Toddler water safety

by ParentalChoice
in Holidays, Family, Children, Childcare
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backyard swimming pool

backyard swimming pool (Photo credit: Wikipedia)

The recent tragic news about that 5 year old Chloe Johnson  who drowned in a hotel swimming pool in Sharm-el-Sheik highlights just how dangerous water can be for young children.Safe and Sound Paedeatric First Aid Training( have written this article aimed at keeping young children water safe.

Each year millions of Brits go abroad for their summer holidays and stay in hotels or Villas. Swimming is one of the main activities but not all pools are that safe. More than half of the victims of drowning on holidays are under 4 years old.

Many hotels do not have lifeguards on duty and those that do tend to see their role more as handing out beach towels than constant pool safety supervision. This also goes for Villas with pools.  You need to ensure when you hire your Villa that there is a fence around the pool and that there is a shallow end for young children with easy access. Ask the tour operator specifically if the pool is suitable for young children.

Drowning is the third largest cause of accidental death in the home to the under-fives – with the majority happening in July and August during the school holidays.”

It is not only hotel swimming pools that pose a danger. Once the warmer weather starts and families spend more time outside it becomes more dangerous for toddlers.  It is not usually until the age of four that children begin to understand the concept of danger and it is very young toddlers who are most at risk . Whilst they can walk they have not learnt how to turn themselves over and if they fall face down into some water, even just a few centimetres in a pond or a bucket, and then take a breath they can asphyxiate.

Once the heart stops there is only 3 minutes before irreversible brain damage occurs. It is every parent’s nightmare. You take your eye off your child for a moment and she disappears. You search frantically, look out of the window and see her, face down, in the garden pond.  It happen more often that you realise.

One of our trainers who is also a paediatric A & E nurse has tried to resuscitate many toddlers who have drowned. “Success rate for resuscitation depends on how long the child has been left before resuscitation starts.”

 “In reality once a child’s heart stops beating, you only have approximately 3 minutes without oxygenation before the child’s brain is likely to suffer irreparable brain damage.  Therefore the heart must either be restarted or oxygen be provided mechanically by someone else, i.e. starting CPR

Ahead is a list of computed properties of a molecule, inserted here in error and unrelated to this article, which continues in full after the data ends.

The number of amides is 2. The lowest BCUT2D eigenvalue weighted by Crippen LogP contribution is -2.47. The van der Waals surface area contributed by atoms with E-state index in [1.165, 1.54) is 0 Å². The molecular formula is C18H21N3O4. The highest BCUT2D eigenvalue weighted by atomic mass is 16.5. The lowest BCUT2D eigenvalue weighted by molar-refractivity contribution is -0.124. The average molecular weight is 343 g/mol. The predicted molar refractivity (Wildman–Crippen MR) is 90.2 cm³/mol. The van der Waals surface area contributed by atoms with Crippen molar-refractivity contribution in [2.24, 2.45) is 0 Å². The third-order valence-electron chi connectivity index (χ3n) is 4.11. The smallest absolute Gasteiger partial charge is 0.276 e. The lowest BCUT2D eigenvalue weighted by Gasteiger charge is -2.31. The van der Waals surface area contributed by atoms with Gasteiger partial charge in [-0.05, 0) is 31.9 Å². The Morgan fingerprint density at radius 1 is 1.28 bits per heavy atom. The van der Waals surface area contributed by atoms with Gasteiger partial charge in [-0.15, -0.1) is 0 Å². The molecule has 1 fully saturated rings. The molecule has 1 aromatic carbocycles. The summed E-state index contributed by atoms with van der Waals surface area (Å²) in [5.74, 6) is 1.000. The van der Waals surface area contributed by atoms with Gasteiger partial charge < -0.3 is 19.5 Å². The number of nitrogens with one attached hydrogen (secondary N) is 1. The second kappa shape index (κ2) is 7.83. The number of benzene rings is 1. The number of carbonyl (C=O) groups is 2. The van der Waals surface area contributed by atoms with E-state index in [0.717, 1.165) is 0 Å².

“Teaching resuscitation skills to parents is a very emotive subject and I do try to be realistic, as I want parents to understand the importance of immediate action,” she explains.  

A few years ago she recalls a situation when she was working in a large A & E Hospital and she was involved in the resuscitation of a toddler who had drowned in the family pond.   The accident happened in February, on a cold but sunny winter morning.  The two older children of the family went out to play in the garden, but didn’t realise the toddler followed.  After approximately 20 mins playing dad spotted the toddler face down in the pond.  He retrieved him and started CPR, as luckily he had been trained.  An ambulance was called and when it arrived the paramedics started more advanced life support and brought him to the emergency department.  On his arrival this little boy was significantly hypothermic and was resuscitated for almost an hour before his heart spontaneously re-started.  The little boy made a full recovery. 

The possible explanation for this was the fact that this incident involved cold water drowning.   If the child is profoundly cold, i.e. hypothermic at the moment that the child’s heart stops his vital organs, in particular the brain, may be protected from damage due to lack of oxygenation, a concept often referred to as ‘protective hypothermia’.

Which is why we emphasise that if you ever have to use CPR on a baby or child you do not stop until help arrives or until you are too exhausted to carry on.

 Research shows that  80 per cent of pond drowning happens in the garden of a friend, relative or neighbour. Which means that parents and child carers  need  to check out where their children are playing, and if it is safe.  Just  spend a few minutes checking for potential hazards – and they are not always just ponds.

 Look for any containers which may have collected rain water and ensure that paddling pools are emptied at the end of the day. Taking simple steps such as these could go a long way in preventing tragedy. Remember children often drown in just a few inches of water.

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